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Samsung mass producing 20nm-class DDR4 memory chips

SAMSUNG ELECTRONICS is mass producing, what it claims, is the most advanced DDR4 memory chips, for enterprise servers in next-generation data centres. With the introduction of these high-density DDR4 modules, Samsung can better support the need for advanced DDR4 in rapidly expanding, large-scale data centres and other enterprise server applications.

Early market availability of the 4-gigabit (Gb) DDR4 devices, which use 20 nanometre (nm)-class process technology, will facilitate demand for 16-gigabyte (GB) and 32GB memory modules. This compares to conventional DRAM of which 8GB modules using a 30nm-class process technology are still commonplace.

“The adoption of ultra-high-speed DDR4 in next-generation server systems this year will initiate a push toward advanced premium memory across the enterprise,” says Young-Hyun Jun, executive vice

president, memory sales & marketing, Samsung Electronics. “After providing cutting-edge performance with our timely supply of 16GB DDR3 earlier this year, we are continuing to extend the premium server market in 2013 and will now focus on higher density and added performance with 32GB DDR4, and contribute to even greater growth of the green IT market in 2014,” he adds.

In next-generation enterprise servers, the use of higher speed DRAM raises system level performance and lowers overall power consumption significantly.

By adopting DDR4 memory technology early, OEMs can minimise operational costs and maximise performance to provide more favourable returns on investments. Production of Samsung’s 20nm-class 4Gb DDR4 follows the introduction of 50nm-class 2Gb DDR3 in 2008, culminating in a fully fledged transition to DDR4 for large-scale data centres and other enterprise applications in just five years.

Samsung says the 4Gb-based DDR4 has the fastest DRAM data transmission rate of 2,667 megabits per second - a 1.25- fold increase over 20nm-class DDR3, while lowering power consumption by more than 30 percent. Based on Samsung’s 20nm-class DRAM compact 4Gb DRAM chip, the company has now developed a new series of products tailored to applications from servers to mobile devices. This will provide global customers with the widest range of highly advanced low-power, high-performance green memory solutions.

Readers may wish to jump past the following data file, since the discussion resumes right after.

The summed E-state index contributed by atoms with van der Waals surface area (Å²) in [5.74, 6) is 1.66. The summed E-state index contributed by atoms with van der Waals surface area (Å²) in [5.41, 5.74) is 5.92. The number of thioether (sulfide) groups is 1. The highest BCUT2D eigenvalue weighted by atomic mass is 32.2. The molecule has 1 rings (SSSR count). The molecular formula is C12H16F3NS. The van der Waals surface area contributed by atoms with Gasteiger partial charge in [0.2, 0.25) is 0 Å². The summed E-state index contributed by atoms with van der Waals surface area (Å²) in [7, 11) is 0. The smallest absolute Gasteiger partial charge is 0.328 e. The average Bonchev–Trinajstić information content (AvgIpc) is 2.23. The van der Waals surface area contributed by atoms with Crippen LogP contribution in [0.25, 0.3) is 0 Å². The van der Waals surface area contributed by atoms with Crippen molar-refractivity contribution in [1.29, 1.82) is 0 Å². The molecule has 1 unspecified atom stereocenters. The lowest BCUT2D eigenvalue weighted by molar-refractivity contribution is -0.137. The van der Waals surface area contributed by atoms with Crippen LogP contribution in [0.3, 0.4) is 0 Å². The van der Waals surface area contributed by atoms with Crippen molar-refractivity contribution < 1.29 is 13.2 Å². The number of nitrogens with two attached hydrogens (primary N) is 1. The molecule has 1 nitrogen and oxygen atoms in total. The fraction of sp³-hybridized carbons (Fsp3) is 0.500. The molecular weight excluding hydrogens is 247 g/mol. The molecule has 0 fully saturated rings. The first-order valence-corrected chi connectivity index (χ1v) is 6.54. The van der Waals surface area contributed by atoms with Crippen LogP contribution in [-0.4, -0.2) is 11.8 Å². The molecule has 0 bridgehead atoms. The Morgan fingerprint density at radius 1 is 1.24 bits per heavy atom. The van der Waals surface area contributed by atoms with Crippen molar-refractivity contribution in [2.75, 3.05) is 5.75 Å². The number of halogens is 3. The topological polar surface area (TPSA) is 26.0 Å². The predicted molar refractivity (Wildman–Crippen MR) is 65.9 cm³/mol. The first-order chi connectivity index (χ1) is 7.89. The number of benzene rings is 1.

Process to improve 3D-IC / TSV packaging reliability

revealed to industry EV Group (EVG)has developed a new polymer via-filling process for 3D-IC/ through-silicon-via (TSV) semiconductor packaging applications.

Available on the EVG100 series of resist processing systems, the new NanoFill process provides void-free via filling of very deep trenches and high-aspect ratio structures, and is suitable for all common polymeric dielectrics-offering a highly flexible, low-cost and production- ready via-fill platform for interposer development for 3D-integrated image sensors and other device types.

TSV interconnects are critical to the development of 3D-ICs since they enable through-chip communication between the vertically stacked device layers. Currently, most TSVs employ a solid copper via structure.

However, the mismatch in coefficient thermal expansion (CTE) between the copper via and the surrounding silicon

can create a high amount of stress on the via structure, which results in long-term reliability issues.Replacing copper as the conducting material is not practical due to the general ease of use of the process. Also, the tooling infrastructure for copper is already well established.

However, replacing the solid copper via with a partial copper-plated via that is filled with a polymeric dielectric has been demonstrated to reduce CTE mismatch and stress, thus minimising reliability issues.

EVG’s proprietary process and system enable simultaneous void-free via filling and dielectric redistribution layer (RDL) formation utilising a field-proven process technology that is compatible with all standard polymeric materials.

“3D packaging represents a fundamental change in the semiconductor industry that paves the way for continued advances in device performance and

cost reduction through ‘More than Moore’ approaches,” states Markus Wimplinger, corporate technology development and IP director at EV Group.

“EV Group has made significant investments in our portfolio of wafer-level manufacturing solutions to add new products and capabilities, such as our NanoFill solution, to help our customers accelerate the commercialization of 3D-integrated devices.”

Issue IV 2013 11

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